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KKR and Citic bid $1.5bn for United Envirotech
From the Financial Times of Wed, 12 Nov 2014 07:41:13 GMT
Two workers walk through the waste water treatment area at an electricity generating power plant in Changshu, Jiangsu Province, China on Friday, March 18, 2011. China, the world's largest energy consumer, will encourage the use of about 31.8 gigawatts of "high-efficiency" electric generators this year to conserve energy, according to a joint statement by the Ministry of Finance and National Development and Reform Commission on March 19. Photographer: Qilai Shen/Bloomberg©Bloomberg

KKR and Citic have launched a joint $1.5bn bid for a Chinese water treatment group, in the first collaboration between the US private equity group and one of China’s oldest and most sprawling state-owned enterprises.

The conditional offer values Singapore-listed United Envirotech at S$1.9bn ($1.5bn), which at S$1.65 a share would see KKR profit handsomely from its initial 2011 investment in UEL via bonds convertible into shares at 45 cents.

The deal marks another example of the private equity group’s strategy of investing in China’s environmental and consumer needs, often alongside SOEs. Earlier this year it injected $400m into the country’s largest chicken producer and led an investment into a pork producer owned by Cofco, the state-owned agribusiness group.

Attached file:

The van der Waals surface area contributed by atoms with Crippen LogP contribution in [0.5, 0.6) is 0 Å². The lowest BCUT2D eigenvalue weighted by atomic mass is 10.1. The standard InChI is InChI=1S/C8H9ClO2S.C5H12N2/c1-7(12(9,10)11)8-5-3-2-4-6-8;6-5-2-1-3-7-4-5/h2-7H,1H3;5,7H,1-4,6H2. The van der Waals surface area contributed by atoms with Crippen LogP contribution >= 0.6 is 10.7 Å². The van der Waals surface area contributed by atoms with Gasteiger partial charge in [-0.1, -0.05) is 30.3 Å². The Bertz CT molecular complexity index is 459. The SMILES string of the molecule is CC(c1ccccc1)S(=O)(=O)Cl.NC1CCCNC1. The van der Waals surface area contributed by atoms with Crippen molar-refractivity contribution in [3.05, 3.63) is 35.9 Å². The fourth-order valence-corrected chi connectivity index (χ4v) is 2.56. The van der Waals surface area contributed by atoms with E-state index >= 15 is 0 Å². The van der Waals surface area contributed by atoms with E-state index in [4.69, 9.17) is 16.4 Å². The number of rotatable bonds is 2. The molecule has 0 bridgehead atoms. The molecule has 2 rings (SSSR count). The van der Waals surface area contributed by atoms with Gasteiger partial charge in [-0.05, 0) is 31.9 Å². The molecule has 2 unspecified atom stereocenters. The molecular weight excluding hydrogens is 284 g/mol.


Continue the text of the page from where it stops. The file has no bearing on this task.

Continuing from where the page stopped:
Water has long been identified as a priority sector for China – and is included as such in Beijing’s current five-year plan. Less than a third of China’s water is treated, compared with more than 90 per cent in developed markets, and its water resources are roughly a quarter of the global average a head, according to the World Bank.

Wang Jiong, vice-chairman of Citic, said: “Environmental protection is a top priority for China, and Citic foresees not only commercial opportunity but also societal benefit from this investment.”

Assuming conditions are met, including official Chinese approval of Citic’s involvement, the two will formally launch the UEL offer via a vehicle jointly owned by KKR and Citic Environment Protection.

Henry Kravis, one of KKR’s founders, described the deal as the formation of a partnership with Citic, which he called a “world-class” company.

The deal will leave Citic as UEL’s single largest shareholder.

Trading in shares of UEL was halted on Wednesday. The stock closed at S$1.51 prior to the offer being made, having gained two-thirds so far this year.

Between KKR’s existing equity stake plus commitments from UEL executives and some independent shareholders, the offer has already secured support totalling 51 per cent of the outstanding shares.

KKR began its association with UEL in 2011, buying $114m of the company’s bonds that convert into shares at 45 cents. In 2013 it bought a further $40m of stock at 50 Singapore cents a share.

The group plans to convert $19m of its $62.7m remaining in convertibles before the takeover offer is formally launched – expected in the first half of next year – and will sell its remaining $44m to the takeover vehicle at the S$1.65-a-share offer price.

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